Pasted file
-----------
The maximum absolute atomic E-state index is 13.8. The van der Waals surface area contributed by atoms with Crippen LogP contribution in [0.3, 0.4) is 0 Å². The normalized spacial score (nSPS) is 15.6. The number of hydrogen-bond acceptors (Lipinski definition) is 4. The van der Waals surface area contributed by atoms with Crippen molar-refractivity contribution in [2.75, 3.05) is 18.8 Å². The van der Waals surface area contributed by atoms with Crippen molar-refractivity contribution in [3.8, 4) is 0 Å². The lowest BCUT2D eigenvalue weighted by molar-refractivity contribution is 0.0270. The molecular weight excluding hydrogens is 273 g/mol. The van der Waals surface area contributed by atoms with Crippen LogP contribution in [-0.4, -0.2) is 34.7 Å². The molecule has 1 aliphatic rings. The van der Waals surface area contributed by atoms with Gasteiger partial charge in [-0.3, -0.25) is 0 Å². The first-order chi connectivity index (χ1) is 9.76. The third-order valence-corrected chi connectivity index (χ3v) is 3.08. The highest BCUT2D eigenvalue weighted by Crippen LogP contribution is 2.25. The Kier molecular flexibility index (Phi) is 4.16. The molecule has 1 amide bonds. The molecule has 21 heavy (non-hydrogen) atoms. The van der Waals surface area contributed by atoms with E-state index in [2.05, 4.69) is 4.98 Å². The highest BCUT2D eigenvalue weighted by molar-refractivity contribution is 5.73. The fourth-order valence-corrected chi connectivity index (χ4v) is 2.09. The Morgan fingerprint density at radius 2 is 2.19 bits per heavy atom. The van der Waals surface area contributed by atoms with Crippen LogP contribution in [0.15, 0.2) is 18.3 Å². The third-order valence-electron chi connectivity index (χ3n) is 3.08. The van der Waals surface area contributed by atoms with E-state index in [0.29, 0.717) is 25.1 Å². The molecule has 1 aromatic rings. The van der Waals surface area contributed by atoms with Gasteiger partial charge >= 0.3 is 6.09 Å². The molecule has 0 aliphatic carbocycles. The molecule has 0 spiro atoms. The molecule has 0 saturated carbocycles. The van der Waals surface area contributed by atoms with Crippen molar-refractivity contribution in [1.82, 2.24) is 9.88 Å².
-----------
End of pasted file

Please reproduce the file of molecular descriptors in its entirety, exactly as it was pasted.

The maximum absolute atomic E-state index is 13.8. The van der Waals surface area contributed by atoms with Crippen LogP contribution in [0.3, 0.4) is 0 Å². The normalized spacial score (nSPS) is 15.6. The number of hydrogen-bond acceptors (Lipinski definition) is 4. The van der Waals surface area contributed by atoms with Crippen molar-refractivity contribution in [2.75, 3.05) is 18.8 Å². The van der Waals surface area contributed by atoms with Crippen molar-refractivity contribution in [3.8, 4) is 0 Å². The lowest BCUT2D eigenvalue weighted by molar-refractivity contribution is 0.0270. The molecular weight excluding hydrogens is 273 g/mol. The van der Waals surface area contributed by atoms with Crippen LogP contribution in [-0.4, -0.2) is 34.7 Å². The molecule has 1 aliphatic rings. The van der Waals surface area contributed by atoms with Gasteiger partial charge in [-0.3, -0.25) is 0 Å². The first-order chi connectivity index (χ1) is 9.76. The third-order valence-corrected chi connectivity index (χ3v) is 3.08. The highest BCUT2D eigenvalue weighted by Crippen LogP contribution is 2.25. The Kier molecular flexibility index (Phi) is 4.16. The molecule has 1 amide bonds. The molecule has 21 heavy (non-hydrogen) atoms. The van der Waals surface area contributed by atoms with E-state index in [2.05, 4.69) is 4.98 Å². The highest BCUT2D eigenvalue weighted by molar-refractivity contribution is 5.73. The fourth-order valence-corrected chi connectivity index (χ4v) is 2.09. The Morgan fingerprint density at radius 2 is 2.19 bits per heavy atom. The van der Waals surface area contributed by atoms with Crippen LogP contribution in [0.15, 0.2) is 18.3 Å². The third-order valence-electron chi connectivity index (χ3n) is 3.08. The van der Waals surface area contributed by atoms with E-state index in [0.29, 0.717) is 25.1 Å². The molecule has 1 aromatic rings. The van der Waals surface area contributed by atoms with Gasteiger partial charge >= 0.3 is 6.09 Å². The molecule has 0 aliphatic carbocycles. The molecule has 0 spiro atoms. The molecule has 0 saturated carbocycles. The van der Waals surface area contributed by atoms with Crippen molar-refractivity contribution in [1.82, 2.24) is 9.88 Å².